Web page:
Today is Pentecost when the Church tells the story of the coming of the Holy Spirit, the job of the Holy Spirit is inspiration…or to break the word up, ‘in-spirit-ation’. Through the work of the Holy Spirit the eternal pours into this world. When we feel inspiration we are experiencing the touch of God.
When we perceive how to overcome a problem, a Pentecost moment has happened.
When we understand the feelings and emotions of another, a Pentecost moment has happened.
When we are inspired to express Christ-like love for another, a Pentecost moment has happened.
The Holy Spirit is at work in our world.
People are often puzzled by the idea of the Holy Spirit because they do not realise that they have experienced it. If we only expect the Spirit as a mighty rushing wind, or as flames of fire dancing above our heads, when we do receive the gift of God, the inspiration of the Spirit, we do not attribute it to God because it was not attended by either flame or wind.
Sometimes we make God impossible, something wholly beyond our experience or belief, when in fact God the Holy Spirit touches our daily lives.
I’m not even sure that we expect to experience the Holy Spirit in church, but that feeling of peace that you get in prayer, that is the touch of the Holy Spirit, that uplifting feeling you get in singing a hymn, that is the touch of the Holy Spirit, that sense that you have heard a truth in a sermon or a reading, that is the touch of the Holy Spirit – that aura of holiness that can be perceived about the Eucharist, that is the presence of the Holy Spirit making Christ known.
Those moments in your life when you feel most alive, when your soul sings for joy and that song resounds with all creation, in that moment you are in the Spirit – inspired by the presence of God, experiencing a particle of heaven come down.
Of course at times inspiration seems a distant dream, we can call upon the Holy Spirit, but we cannot command the Spirit. It is interesting that in the quote from Haydn he said that sometimes inspiration did not come, and at such times he prayed for grace.
The word grace is a translation of the biblical word charism, which is Greek for a gift. Actually I think the word ‘gift’ is a better translation than the word ‘grace’; we should speak of the gift of God, His good gifts to us.
I also find it interesting that Haydn found repentance allowed inspiration to return to him. It reminds me of Saint Peter’s words written in his first Epistle, ‘Repent and be baptised…in the name of Jesus Christ for the forgiveness of your sins. And you will receive the gift of the Holy Spirit.’
The gift of God is received by those who turn to Him; quite simply you cannot receive a gift if your back is turned to the giver.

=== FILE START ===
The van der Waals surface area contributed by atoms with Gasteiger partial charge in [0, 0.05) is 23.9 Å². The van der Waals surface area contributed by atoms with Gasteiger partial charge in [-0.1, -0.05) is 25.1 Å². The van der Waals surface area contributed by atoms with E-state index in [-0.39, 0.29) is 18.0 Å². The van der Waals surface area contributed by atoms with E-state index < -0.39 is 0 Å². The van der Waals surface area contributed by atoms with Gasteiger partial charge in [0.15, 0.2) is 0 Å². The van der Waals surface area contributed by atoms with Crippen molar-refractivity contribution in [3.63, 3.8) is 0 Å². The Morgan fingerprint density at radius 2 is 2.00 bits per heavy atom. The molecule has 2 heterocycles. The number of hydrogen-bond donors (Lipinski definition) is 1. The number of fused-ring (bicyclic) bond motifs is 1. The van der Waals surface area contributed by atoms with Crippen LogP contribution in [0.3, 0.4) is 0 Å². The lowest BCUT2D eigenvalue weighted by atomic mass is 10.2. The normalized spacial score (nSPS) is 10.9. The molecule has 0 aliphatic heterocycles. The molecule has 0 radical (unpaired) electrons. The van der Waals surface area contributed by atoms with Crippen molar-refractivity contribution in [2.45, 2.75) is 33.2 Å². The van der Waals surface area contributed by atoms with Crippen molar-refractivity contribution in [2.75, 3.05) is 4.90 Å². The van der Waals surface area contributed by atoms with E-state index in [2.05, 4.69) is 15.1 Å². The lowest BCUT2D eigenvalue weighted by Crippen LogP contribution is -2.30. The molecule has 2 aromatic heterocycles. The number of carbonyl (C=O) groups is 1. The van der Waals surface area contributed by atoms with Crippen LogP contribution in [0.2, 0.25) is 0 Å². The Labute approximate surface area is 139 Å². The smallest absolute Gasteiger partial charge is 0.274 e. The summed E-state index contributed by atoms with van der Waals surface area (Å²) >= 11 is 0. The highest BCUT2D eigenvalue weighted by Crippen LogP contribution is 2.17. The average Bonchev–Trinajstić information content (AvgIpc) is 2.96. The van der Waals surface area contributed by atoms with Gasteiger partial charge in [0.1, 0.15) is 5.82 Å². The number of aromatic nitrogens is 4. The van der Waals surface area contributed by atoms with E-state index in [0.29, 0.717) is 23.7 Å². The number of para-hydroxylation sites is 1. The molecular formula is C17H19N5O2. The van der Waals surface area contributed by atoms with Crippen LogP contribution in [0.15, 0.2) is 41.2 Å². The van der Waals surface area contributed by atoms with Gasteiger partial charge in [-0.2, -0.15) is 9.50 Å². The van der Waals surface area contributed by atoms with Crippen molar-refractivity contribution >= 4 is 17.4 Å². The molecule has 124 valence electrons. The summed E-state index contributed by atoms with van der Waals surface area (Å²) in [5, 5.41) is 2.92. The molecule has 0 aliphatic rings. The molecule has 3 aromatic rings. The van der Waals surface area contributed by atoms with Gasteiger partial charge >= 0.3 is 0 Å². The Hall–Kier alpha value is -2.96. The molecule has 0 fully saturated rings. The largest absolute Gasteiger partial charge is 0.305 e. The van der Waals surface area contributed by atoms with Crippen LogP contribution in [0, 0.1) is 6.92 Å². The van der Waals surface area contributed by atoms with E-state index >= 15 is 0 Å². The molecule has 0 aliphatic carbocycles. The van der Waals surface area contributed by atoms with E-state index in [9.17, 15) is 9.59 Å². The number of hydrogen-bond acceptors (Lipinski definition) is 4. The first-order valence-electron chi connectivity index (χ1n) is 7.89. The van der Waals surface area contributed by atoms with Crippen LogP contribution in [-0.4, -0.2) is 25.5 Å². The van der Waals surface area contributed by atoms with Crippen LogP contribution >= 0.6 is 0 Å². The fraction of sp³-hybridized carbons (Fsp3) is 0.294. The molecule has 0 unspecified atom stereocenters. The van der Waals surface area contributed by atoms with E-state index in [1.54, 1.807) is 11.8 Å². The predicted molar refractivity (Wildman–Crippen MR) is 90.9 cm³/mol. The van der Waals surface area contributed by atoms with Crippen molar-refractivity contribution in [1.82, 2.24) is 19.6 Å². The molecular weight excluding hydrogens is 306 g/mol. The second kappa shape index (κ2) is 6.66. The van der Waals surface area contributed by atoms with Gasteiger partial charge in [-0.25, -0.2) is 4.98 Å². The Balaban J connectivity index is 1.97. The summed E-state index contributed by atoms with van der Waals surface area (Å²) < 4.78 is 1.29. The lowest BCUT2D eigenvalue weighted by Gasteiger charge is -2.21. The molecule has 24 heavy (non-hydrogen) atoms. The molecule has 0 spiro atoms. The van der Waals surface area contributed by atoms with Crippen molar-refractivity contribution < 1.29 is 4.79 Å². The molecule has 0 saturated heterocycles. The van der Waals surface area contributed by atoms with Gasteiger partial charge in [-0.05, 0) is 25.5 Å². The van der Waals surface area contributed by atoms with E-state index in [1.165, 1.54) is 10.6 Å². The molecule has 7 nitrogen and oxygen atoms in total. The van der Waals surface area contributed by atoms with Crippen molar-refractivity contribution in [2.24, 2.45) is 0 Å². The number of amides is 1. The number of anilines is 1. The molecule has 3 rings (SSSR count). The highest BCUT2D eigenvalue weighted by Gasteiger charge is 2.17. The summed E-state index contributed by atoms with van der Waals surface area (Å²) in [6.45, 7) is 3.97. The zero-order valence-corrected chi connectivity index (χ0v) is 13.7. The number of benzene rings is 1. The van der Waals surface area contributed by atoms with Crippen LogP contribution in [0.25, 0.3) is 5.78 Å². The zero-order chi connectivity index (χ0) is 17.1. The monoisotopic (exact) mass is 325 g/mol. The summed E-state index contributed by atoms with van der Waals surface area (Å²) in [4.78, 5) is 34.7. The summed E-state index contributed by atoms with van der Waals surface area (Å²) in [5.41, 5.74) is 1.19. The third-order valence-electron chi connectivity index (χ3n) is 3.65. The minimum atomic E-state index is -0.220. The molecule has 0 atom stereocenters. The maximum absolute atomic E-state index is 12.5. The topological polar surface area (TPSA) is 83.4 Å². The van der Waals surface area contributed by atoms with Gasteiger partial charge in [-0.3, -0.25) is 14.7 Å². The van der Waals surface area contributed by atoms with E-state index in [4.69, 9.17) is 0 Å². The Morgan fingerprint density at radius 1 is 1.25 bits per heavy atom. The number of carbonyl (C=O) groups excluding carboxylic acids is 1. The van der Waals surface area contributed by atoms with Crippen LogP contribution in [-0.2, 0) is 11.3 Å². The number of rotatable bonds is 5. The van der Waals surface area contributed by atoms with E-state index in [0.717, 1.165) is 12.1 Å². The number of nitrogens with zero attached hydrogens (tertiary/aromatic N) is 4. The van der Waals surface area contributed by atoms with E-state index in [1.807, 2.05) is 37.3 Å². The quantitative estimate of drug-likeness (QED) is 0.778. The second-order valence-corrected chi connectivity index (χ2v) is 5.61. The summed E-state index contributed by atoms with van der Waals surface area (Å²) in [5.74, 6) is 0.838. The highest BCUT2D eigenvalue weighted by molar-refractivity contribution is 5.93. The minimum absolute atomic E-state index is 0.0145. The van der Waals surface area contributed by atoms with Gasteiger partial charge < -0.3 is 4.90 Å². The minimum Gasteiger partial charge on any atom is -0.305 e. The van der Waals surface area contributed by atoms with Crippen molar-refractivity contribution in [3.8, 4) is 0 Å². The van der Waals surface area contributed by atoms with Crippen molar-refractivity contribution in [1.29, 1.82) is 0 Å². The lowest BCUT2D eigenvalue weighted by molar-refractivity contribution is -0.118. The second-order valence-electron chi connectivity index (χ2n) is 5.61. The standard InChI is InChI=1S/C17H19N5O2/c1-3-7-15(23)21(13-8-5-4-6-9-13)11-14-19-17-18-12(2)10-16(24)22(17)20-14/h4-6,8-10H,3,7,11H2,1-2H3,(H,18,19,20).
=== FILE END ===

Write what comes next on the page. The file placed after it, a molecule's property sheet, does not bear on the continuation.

Repentance and Pentecost must be at the heart of our understanding of how churches grow because here is the origin and source of all church growth, the beginning, the moment of Genesis. The gathered disciples were the waiting body of Christ and the Holy Spirit was the breath that animated that body – made it alive. Inspiration is to breathe in, to breathe in the life of God and become fully alive. The starting point of growth for our churches is to turn to God and receive His inspiration. Like Haydn sat at his keyboard stuck for ideas our churches can seem to lack the energy and drive of inspiration, and so as Haydn did we also should daily turn to God and expect to receive the gift of His Spirit.
Church growth starts not out in our communities but in our hearts.
Once we have recognised the work of the Spirit in our lives and in our churches, when we have breathed in inspiration, then we can start to recognise the work of the Spirit out in the world and say to those around us, ‘that was the Holy Spirit’.
When we see love expressed for another, we can say ‘that was the inspiration of the Spirit.’ When we hear music that captures our hearts we can say, ‘that was the inspiration of the Spirit’. When we see a problem overcome by insight, then we can say ‘that was the inspiration of the Spirit’. What is the ‘Eureka’ moment in science but a breaking in of the transcendent, a moment of divine insight? And when we see the feelings and emotions of another understood, then we may say, ‘that was the Holy Spirit at work’. Then perhaps Pentecost will not seem merely a remote and strange event remembered in dusty old churches, it will be recognised as the stuff of life and the beginning of something new.